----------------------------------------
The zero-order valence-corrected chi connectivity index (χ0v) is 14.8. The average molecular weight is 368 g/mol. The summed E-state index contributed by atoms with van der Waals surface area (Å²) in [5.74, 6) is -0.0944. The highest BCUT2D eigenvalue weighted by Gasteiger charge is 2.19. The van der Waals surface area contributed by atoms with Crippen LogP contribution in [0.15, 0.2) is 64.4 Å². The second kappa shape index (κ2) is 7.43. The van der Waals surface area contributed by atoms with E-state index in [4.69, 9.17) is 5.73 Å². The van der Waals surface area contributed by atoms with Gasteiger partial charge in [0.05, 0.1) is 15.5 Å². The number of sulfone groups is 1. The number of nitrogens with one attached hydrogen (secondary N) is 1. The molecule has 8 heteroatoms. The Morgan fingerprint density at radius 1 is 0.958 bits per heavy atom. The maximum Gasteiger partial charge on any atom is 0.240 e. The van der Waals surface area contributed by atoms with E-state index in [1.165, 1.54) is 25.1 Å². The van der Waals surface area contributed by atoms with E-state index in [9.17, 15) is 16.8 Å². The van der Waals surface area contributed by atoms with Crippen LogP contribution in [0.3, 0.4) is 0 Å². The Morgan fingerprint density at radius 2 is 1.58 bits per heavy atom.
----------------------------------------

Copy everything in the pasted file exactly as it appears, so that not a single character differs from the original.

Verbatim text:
The zero-order valence-corrected chi connectivity index (χ0v) is 14.8. The average molecular weight is 368 g/mol. The summed E-state index contributed by atoms with van der Waals surface area (Å²) in [5.74, 6) is -0.0944. The highest BCUT2D eigenvalue weighted by Gasteiger charge is 2.19. The van der Waals surface area contributed by atoms with Crippen LogP contribution in [0.15, 0.2) is 64.4 Å². The second kappa shape index (κ2) is 7.43. The van der Waals surface area contributed by atoms with E-state index in [4.69, 9.17) is 5.73 Å². The van der Waals surface area contributed by atoms with Gasteiger partial charge in [0.05, 0.1) is 15.5 Å². The number of sulfone groups is 1. The number of nitrogens with one attached hydrogen (secondary N) is 1. The molecule has 8 heteroatoms. The Morgan fingerprint density at radius 1 is 0.958 bits per heavy atom. The maximum Gasteiger partial charge on any atom is 0.240 e. The van der Waals surface area contributed by atoms with E-state index in [1.165, 1.54) is 25.1 Å². The van der Waals surface area contributed by atoms with E-state index in [9.17, 15) is 16.8 Å². The van der Waals surface area contributed by atoms with Crippen LogP contribution in [0.3, 0.4) is 0 Å². The Morgan fingerprint density at radius 2 is 1.58 bits per heavy atom.